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Scattered opinions are more than polarisation

The following opinion was offered as the Editorial for the December 2005 edition of Ruminations the quarterly journal of the Uniting Church NSW Rural Ministry Unit and was written by Bruce Irvine:

There are some who say that the Uniting Church is a church divided.

Divided implies that there are two opposing groups, or points of view. But on every subject I can think of, there are not two, but a huge range of points of view!

As the UC approaches the 2006 National Assembly, we are in great danger from those who would polarise us. According to them, there are “two mutually exclusive points of view” on matters of sexuality.

Their solution is to have a simple majority vote of all members of the church to determine who wins and who loses. In my view, that solution would make us all losers!

On issues of sexuality, as on all other issues, the attitudes of the people of the Uniting Church are scattered across a wide continuum.

There appear to be a very small number of folk who hold radical views at each end of the continuum, while the rest of us are scattered along that continuum, with a broad diversity of views on different aspects of sexuality.

Each of us is constantly moving along that continuum, sometimes one way, sometimes the other, as we respond to new knowledge, new relationships with one another, and new insights from God.

Furthermore, there is not just one sexuality issue on which there is diversity. For example, there is a diversity of attitudes within the UCA about marriage, divorce and remarriage, (though the Assembly, in 1997, approved a statement which has not been challenged). There are diverse attitudes to sex education in schools, though this diversity seldom arouses heated discussion.

What does arouse heated discussion is the diversity of attitudes about membership and leadership of homosexual people, and the diversity of attitudes about recognition of same sex unions.

Let us be clear. There are not “two mutually exclusive views” on either of these issues. There is huge diversity. And some of us hold relatively conservative views on one of these and relatively liberal views on the other.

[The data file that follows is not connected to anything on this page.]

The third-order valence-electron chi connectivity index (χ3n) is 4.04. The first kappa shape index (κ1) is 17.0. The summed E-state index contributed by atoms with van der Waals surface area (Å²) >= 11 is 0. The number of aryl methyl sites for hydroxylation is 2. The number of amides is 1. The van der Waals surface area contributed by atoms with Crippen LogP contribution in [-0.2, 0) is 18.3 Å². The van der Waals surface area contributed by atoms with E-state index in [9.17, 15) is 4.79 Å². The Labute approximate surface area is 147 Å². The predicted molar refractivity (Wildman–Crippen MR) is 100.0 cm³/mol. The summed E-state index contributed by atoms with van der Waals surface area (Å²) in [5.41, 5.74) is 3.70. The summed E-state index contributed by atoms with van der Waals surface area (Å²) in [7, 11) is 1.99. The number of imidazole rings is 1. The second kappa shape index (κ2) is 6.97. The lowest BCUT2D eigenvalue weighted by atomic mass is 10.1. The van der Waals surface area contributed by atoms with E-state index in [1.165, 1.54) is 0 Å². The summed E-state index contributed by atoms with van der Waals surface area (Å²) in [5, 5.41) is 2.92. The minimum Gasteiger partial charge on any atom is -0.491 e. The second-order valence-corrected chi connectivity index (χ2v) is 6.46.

For example, on the issue of recognition of same sex unions, there are some who say that there should be no recognition of same sex unions under any circumstances.  And there are others who believe the church should recognize and celebrate marriage of same sex couples in exactly the same way as it recognizes and celebrates marriage between men and women.

In between those positions, there is a wide range of attitudes. Some Christians are comfortable that same sex couples should have similar legal rights as heterosexual couples. Some Christians are happy that a same sex couple could have a civil ceremony that recognizes their loving relationship. And other Christians would be happy for the church to recognize a same sex union, provided it was not named “marriage”. The Anglican Church in NSW is considering recognition of “chaste” same sex unions.

• Will surveys and statistics solve our problem?

Some people claim that “80% of church members are opposed to homosexuality”. This is based on responses to the report “Uniting Sexuality And Faith”, published by the Assembly in 1997. Other people question the statistical validity of this, because it was a voluntary response, not a survey.

A survey by the Australia Institute in July 2005 found that only “35% of Uniting Church members believe that homosexuality is immoral”.

That appears to give a very different picture to the Assembly responses. This survey was conducted by an independent research agency (Roy Morgan Research) using interviews with 24,718 people across Australia.

Whatever 35% of us – or 80% of us believe, quoting survey results will not help us hear God. Batting “statistics” back and forth will likely produce more heat than light.

• Will a “majority vote of members” solve the problem for us?

I don’t believe it will. Why would we presume that the vote of 50.1% of any group of Christians is God’s final word on any subject?

If we genuinely want to hear God, the most creative way we can do that is to listen to one another; to offer each other grace and respect, rather than insist that everyone think the same.

The reality is that there is a wide range of views within the Uniting Church about same sex unions and about homosexual people in leadership.

Any proposal which attempts to polarise opinion fails to grasp the concept of unity in diversity. We don’t all have to think the same.  God created us as unique individuals and in God’s Kingdom there is room for us all – Thank God!